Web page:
The turnover or physical movement of metal either brought into or removed from the COMEX-approved silver warehouses surged to 5.6 million oz this week, as total COMEX inventories fell 0.8 million oz to 320.5 million oz. No change in The JPMorgan COMEX warehouse, still stuck at 161.4 million oz, for the seventh week. There was decent category changes (which don’t involve physical movement) in other COMEX warehouses and I still maintain the metal transferred is just more silver that JPMorgan now owns or controls – an amount well over 100 million oz (in addition to the 161 million oz in its own warehouse). While super easy for the regulators, the DOJ or CFTC, to verify, neither seems likely to do so. Way too busy, I would imagine.
A late twist in the ongoing deliveries in the February COMEX gold contracts finds JPMorgan in its house account now issuing gold deliveries (467 contracts) after stopping 1597 contracts a few days earlier, suggesting JPM controls all aspects of gold (and silver) down to a day to day basis. Try to keep this in mind when I discuss the Bloomberg article later.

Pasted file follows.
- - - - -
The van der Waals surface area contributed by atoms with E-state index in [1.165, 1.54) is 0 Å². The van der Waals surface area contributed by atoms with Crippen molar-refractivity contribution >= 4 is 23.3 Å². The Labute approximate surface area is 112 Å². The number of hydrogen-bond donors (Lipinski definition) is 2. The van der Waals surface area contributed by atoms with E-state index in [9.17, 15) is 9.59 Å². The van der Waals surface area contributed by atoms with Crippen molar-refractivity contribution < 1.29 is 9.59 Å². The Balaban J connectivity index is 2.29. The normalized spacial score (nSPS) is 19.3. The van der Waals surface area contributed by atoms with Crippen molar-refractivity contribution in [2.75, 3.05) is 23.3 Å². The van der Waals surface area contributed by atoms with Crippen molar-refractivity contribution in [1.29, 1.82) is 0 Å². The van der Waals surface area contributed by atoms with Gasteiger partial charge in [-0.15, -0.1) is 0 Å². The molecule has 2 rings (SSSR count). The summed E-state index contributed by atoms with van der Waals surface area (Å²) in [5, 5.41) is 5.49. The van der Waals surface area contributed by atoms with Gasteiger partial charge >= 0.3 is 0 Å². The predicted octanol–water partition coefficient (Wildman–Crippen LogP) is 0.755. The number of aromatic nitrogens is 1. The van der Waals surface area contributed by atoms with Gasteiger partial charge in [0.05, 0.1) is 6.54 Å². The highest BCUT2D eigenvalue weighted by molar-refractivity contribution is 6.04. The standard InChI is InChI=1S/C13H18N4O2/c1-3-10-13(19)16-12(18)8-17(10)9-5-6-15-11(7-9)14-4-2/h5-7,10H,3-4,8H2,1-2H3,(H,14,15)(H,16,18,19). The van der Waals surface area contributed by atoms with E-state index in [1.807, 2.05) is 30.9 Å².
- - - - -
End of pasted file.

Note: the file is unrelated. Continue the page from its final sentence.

Turning to the new COT report, the sharp selloff into the last two days of the reporting week (this past Monday and Tuesday) did result in the expected heavy managed money selling in gold, but not in silver (for a special reason). My hope and expectation for disproportionately large short covering by JPMorgan in both markets didn’t materialize in the slightest, although JPM didn’t add any new short positions. The Bank Participation report caused me to slightly adjust upwards JPMorgan’s silver and gold shorts by a tiny bit, but that was due to recalibration and not anything that occurred over this reporting week.